“Is sweet, creamy grocery store soymilk that tastes more like vanilla-flavored milk than anything else really what soymilk tastes like?”
The first time I tried soymilk in the U.S., I was in shock. I could not believe this sweet, creamy drink that tasted more like vanilla-flavored milk than anything else was the same as what my grandma made me at home. Why was it so thin? Where was its earthy, beany taste?
My grandparents lived with us when I was growing up in Beijing. While I often craved buttery pastries with fruit and juice to start my day, my grandparents disapproved and usually insisted on more traditional Asian options. Their favorite that they always gravitated back to was homemade soymilk paired with fried dough.
My grandma would soak the dry soybeans in water the night before, put them into a special machine to be ground with water, and strain the thick, almost grainy luscious liquid before pouring it into my bowl. I always added a heaping spoonful of sugar into my bowl because of my sweet tooth, but no one else in my family did.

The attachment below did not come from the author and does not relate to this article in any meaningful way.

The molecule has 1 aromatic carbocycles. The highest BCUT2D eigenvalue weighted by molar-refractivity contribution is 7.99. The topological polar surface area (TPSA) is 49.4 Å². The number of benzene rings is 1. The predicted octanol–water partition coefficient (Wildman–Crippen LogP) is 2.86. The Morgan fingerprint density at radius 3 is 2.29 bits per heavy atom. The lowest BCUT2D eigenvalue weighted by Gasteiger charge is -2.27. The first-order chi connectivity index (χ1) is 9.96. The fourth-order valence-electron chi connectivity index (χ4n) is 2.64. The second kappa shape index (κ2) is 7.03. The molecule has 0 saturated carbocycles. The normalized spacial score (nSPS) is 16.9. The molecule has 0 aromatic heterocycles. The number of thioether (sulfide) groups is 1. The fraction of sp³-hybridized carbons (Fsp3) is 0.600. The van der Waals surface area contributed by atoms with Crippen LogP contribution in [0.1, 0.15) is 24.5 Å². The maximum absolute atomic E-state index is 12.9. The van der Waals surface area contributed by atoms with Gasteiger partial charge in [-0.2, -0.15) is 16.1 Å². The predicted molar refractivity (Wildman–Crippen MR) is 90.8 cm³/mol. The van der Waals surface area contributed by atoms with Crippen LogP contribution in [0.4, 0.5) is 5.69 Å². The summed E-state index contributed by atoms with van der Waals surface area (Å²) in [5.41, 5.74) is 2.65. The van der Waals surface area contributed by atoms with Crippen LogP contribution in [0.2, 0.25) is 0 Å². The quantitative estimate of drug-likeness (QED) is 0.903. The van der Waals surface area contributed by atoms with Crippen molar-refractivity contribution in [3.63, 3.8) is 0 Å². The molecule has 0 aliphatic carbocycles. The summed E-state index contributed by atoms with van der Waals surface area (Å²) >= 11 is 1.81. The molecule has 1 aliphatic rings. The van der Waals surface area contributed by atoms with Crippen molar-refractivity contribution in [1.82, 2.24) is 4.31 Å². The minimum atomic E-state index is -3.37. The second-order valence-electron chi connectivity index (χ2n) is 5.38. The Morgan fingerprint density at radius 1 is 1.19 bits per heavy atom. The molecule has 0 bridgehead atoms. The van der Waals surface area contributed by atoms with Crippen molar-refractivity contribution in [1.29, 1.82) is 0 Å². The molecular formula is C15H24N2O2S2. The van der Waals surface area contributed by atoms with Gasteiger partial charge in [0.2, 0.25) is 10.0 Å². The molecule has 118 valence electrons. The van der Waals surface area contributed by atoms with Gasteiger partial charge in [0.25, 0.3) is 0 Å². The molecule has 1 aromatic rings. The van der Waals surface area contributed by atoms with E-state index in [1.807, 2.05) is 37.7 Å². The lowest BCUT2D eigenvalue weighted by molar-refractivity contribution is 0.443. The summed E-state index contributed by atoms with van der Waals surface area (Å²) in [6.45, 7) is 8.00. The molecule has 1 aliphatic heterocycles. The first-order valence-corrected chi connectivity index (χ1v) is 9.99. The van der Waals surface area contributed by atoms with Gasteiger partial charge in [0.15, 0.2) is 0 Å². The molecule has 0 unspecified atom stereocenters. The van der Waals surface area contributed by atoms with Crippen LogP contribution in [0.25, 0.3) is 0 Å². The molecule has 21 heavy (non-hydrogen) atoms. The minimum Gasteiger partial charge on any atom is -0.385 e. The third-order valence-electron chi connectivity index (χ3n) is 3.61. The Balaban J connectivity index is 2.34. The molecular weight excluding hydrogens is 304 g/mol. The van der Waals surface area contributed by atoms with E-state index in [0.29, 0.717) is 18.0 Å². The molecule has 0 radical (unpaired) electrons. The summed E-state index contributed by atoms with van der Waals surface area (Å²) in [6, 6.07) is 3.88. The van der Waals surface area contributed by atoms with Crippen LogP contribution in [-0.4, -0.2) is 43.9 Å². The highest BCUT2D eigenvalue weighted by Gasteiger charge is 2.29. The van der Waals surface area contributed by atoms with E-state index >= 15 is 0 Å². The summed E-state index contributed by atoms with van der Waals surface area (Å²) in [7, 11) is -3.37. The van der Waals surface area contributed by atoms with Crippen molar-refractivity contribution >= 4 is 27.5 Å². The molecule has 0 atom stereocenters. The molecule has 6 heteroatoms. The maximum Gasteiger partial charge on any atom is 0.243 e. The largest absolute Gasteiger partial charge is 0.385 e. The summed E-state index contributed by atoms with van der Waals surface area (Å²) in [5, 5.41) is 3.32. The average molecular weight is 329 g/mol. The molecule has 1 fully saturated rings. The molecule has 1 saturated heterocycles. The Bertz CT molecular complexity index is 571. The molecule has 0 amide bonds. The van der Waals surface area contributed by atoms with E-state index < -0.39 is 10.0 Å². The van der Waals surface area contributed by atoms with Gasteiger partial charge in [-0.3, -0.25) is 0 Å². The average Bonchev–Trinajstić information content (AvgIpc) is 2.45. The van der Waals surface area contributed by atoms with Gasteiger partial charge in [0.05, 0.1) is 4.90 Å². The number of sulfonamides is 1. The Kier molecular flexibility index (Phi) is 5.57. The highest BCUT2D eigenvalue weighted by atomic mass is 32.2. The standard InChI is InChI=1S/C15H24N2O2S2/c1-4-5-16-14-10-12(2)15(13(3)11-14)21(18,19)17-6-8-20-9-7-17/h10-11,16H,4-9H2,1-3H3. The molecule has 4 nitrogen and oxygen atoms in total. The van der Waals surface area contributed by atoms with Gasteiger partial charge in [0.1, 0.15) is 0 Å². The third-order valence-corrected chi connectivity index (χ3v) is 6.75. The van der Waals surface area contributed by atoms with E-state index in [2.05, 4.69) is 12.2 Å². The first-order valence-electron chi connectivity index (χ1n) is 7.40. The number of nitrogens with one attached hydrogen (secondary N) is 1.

To slowly ease me off sugar, my grandma would try out different recipe combinations—soybeans with pecans, soybeans with black sesame, soybeans with goji berry and jujube dates (my favorite), etc. Because of her efforts, I learned to appreciate the natural flavor of soymilk and even started to choose to enjoy it without any additions. Some of my favorite memories with her were when she forgot to pre-soak the soybeans and had to take me to the market to buy steaming hot bags of soymilk from breakfast vendors. It was always so entertaining to me how serious she was when she asked the vendor again and again to make sure that the soymilk we got was unsweetened and freshly ground.
It took me a while to fully enjoy the slightly bitter, earthy taste of soymilk, and I know others have similar experiences. In fact, this is why American soymilk tastes so different compared to Asian soymilk. To appeal to a wider range of customers, most American brands process their products under high heat to eliminate the beany flavor and add heaping amounts of sugar and other artificial flavorings and coagulates to cover soymilk’s true taste and texture.
There is nothing wrong with enjoying these products if you’re simply looking for a dairy substitute. However, if you want to venture out of your comfort zone and explore the authentic flavors of another culture’s cuisine, you should give Asian soymilk that might at first taste “weird”, a try.
Have a taste of delicious Asian soymilk with BUBLUV Bubble Tea Matcha Soy Latte! Try it today.
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